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Tom Chaney: Stephen Bishop at Mammoth Cave
Stephen Bishop at Mammoth Cave. Tom approves of Roger Brucker's having Stephen Bishop's wife Charlotte tell his tale. This column first appeared 8 November 2009.
The next earlier Tom Chaney column: Organic Tobacco or "Hosannas to the Herb Divine"
By Tom Chaney
Stephen Bishop at Mammoth Cave
Roger Brucker came into the Bookstore on a Sunday afternoon some time back. He told me that he was writing a novel about Stephen Bishop, the slave who was a guide at Mammoth Cave during the first half of the nineteenth century.
He read a chapter or so to me, and I was hooked -- wanting more.
This was no surprise. Brucker is a fine story teller. For years he with his co-authors has been telling the story of cave exploration in these parts. Beginning with The Caves Beyond and continuing with The Longest Cave he chronicled the Flint Ridge cave exploration until it was joined with Mammoth Cave. In Trapped he and his co-author Robert K. Murray told the tale of the entrapment of Floyd Collins and the attempts to rescue him in 1925. From time to time I have quibbled with Brucker's use of history, but never with his ability to tell a roaring good tale.
If I remember aright, I once took him to task for inventing the mind of Floyd Collins while the hapless explorer lay trapped in a lonely cave unable to defend himself.
I just discovered the Bishop book, published and on the book shelf at Mammoth Cave -- Grand, Gloomy and Peculiar: Stephen Bishop at Mammoth Cave, [Cave Books, 2009].
Two days later, I had finished reading and wanted more.
Roger, you have done yourself proud!
Stephen Bishop was near as famous in the 1830's and 1840's as Mammoth Cave itself. Many tourists came to the cave because they had heard of Bishop's prowess as a guide. Many stayed to take repeated trips in the cave, because they were enthralled by Bishop.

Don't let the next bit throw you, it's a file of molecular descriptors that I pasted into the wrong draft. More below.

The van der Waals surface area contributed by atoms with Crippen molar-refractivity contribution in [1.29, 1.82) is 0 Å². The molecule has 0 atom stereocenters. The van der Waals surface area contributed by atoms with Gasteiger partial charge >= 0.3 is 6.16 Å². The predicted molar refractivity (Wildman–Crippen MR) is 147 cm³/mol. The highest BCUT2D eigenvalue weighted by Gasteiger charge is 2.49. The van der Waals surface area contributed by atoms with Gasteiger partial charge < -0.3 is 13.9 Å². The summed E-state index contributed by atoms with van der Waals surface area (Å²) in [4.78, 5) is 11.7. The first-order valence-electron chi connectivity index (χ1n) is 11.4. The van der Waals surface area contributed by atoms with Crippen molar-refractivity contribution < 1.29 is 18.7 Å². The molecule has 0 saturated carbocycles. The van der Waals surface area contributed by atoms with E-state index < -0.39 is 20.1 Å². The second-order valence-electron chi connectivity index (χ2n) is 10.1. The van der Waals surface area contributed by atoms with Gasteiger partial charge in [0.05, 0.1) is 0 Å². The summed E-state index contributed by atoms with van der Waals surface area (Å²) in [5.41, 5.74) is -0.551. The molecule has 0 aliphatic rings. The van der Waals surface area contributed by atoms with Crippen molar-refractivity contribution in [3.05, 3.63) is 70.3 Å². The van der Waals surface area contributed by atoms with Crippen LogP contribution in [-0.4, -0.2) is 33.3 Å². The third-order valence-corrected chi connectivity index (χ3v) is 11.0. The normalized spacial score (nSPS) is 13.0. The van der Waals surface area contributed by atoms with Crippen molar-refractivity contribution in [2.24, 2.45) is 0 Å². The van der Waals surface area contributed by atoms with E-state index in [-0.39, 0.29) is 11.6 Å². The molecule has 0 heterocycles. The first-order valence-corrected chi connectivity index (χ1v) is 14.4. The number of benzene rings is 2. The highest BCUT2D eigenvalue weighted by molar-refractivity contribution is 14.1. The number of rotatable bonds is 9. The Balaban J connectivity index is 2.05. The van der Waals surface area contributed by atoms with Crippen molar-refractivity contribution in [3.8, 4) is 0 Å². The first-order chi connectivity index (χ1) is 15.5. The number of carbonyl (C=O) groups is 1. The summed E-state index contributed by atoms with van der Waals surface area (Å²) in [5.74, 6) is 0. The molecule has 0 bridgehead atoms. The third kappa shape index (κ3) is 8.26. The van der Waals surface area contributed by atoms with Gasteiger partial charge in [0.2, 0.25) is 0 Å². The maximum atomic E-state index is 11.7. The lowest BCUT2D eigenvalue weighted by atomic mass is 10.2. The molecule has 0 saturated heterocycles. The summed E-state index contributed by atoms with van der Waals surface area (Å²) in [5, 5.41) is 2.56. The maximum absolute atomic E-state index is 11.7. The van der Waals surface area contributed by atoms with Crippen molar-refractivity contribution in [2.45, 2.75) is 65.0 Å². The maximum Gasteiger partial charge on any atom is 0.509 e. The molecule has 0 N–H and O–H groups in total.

Bishop expanded the cave, crossing 'bottomless pit' and pushing the known underground world further and further to Echo River and beyond.
Taking the gift of a compass and a lot of ingenuity, he mapped where he explored.
Brucker is the right one to tell the story. He is, of course, an experienced caver himself. And he uses his knowledge of caving and of Mammoth Cave to illuminate Bishop's tale.
Those of us who know Mammoth only from the tourist routes can see through Brucker's eyes what Bishop is up to. He takes us into the dark with Bishop. But he does not leave us there. Bishop may have seen Mammoth Cave only by the dim light of lanterns and tapers, but Brucker illuminates the dark passage ways as with the limelight's glare. So much so that the reader is tempted to forget the shadowy blackness that is the cave.
And Brucker makes another fictional choice that is equally illuminating. The story could be told in the first person, by the voice of Bishop himself. Equally possible is the third person. A twenty-first century narrator could tell the tale of Stephen Bishop and Mammoth Cave in a compelling way -- witness the poetry of Davis McCombs.